Originally celebrated as Zamenhof Day, Esperanto Day is the birthday of Esperanto founder L.L. Zamenhof. He would be 149 today.
The son of a German teacher, Zamenhof was born in Bialystok, Russia, in what is now Poland. He spoke all three of those languages as a child, and studied Greek, Latin, Hebrew and French. He grew up to be a doctor, but had an incredible ability to pick up languages. During his formative years in Poland, conflicts in Eastern Europe led Zamenhof to believe that much of the world’s violence could be stemmed by a common language. Zamenhof set out to create an international language, easy to learn, simple to use, that could unite the world’s speakers for the first time since the Tower of Babel.
In 1887 he published a booklet of the rules of “An International Language” using the pseudonym Dr. Esperanto (one who hopes).
The pseudonym became synonymous with the language, and Esperanto was born. It was an uphill battle promoting his language. At the first Esperanto congress in 1905 in Boulogne-sur-Mer, France, Zamenhof stated:
And now for the first time the dream of thousands of years begins to be realized. In this small French seaside town I have met men from the most varied countries and nations, and they meet each other not as deaf-mutes, but they understand one another and speak to one another as brothers, as members of one nation.
One common criticism of Esperanto is that English has become the default “international language”. However, we forget how many languages have attained that position during the peak of their mother country, only to ebb away. The Romans, the Spanish and Portuguese, and the French empires once could say the same.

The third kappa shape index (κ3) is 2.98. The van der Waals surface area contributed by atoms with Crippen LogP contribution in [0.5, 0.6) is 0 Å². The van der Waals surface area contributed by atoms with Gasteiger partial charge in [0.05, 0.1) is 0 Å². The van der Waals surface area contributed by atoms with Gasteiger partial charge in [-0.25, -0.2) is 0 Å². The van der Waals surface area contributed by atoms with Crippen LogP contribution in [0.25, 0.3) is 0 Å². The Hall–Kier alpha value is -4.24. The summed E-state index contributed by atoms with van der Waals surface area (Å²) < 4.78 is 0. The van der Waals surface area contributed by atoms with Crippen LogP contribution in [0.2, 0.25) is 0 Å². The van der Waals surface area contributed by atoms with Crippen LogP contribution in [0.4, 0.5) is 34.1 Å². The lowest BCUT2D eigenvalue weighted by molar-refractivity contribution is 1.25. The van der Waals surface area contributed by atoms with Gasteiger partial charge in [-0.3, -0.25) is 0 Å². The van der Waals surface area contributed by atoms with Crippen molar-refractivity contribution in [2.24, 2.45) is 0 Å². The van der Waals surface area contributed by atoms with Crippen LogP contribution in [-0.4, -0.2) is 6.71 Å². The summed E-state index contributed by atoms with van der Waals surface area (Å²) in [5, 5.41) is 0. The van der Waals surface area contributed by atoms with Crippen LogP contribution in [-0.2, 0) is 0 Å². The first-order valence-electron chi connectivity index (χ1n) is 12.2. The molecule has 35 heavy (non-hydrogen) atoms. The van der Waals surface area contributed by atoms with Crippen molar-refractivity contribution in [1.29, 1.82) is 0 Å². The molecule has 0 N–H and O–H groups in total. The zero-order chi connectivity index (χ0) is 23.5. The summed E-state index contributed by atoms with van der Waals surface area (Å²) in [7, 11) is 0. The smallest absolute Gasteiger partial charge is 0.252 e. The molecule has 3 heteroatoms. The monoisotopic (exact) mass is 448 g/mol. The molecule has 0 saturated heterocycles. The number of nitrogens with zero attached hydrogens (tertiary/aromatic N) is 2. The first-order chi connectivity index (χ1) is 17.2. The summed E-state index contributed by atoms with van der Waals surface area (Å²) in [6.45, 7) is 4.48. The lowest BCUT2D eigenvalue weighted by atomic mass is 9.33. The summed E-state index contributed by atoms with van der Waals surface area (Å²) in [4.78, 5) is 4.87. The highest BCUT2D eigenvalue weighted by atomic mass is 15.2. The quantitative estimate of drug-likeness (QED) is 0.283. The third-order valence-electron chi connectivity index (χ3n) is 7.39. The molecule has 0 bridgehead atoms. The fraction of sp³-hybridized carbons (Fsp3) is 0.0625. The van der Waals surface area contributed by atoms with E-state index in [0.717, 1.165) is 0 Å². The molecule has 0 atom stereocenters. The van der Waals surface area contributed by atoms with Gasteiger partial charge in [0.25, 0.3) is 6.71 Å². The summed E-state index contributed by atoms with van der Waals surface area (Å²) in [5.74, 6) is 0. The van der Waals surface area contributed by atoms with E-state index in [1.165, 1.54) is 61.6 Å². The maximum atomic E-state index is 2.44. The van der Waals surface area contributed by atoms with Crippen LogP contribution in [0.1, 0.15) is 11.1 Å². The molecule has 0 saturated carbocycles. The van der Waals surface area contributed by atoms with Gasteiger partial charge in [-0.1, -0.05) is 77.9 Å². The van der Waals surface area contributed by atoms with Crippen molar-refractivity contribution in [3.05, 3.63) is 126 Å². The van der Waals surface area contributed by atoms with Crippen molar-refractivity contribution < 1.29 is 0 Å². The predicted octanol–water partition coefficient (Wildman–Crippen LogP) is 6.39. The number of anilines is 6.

After the First World War delegates from Europe, South America, Africa, and Asia submitted a proposal that the League of Nations: to make Esperanto the working language of the league. Ten voted for the proposal, one against…
The French delegate, Gabriel Hanotaux, argued that French was and should continue to be the language of international affairs. It didn’t work out that way. Because of Hanotaux’s objection, the League of Nations failed, and the world plunged into the Second World War.
Okay, maybe the chain of cause-and-effect wasn’t that drastic, but the twentieth century proved that the ability to communicate was of paramount importance to international peace and stability.
Today France is the leading host country of Esperanto’s Pasporta Servo, where Esperanto speakers can travel the globe practically for free, lodging at the homes of Esperanto hosts in 92 countries. The Pasporta Servo is actually a major incentive for young people to learn Esperanto, which can be learned in a fraction of the time of other languages.
Of course with the growing popularity of sites like Babelfish, and increasingly accurate voice-recognition software, it may be that one day everything we say will be instantly translated into whatever language the listener desires.
But until that day…mi provas lerni Esperanton.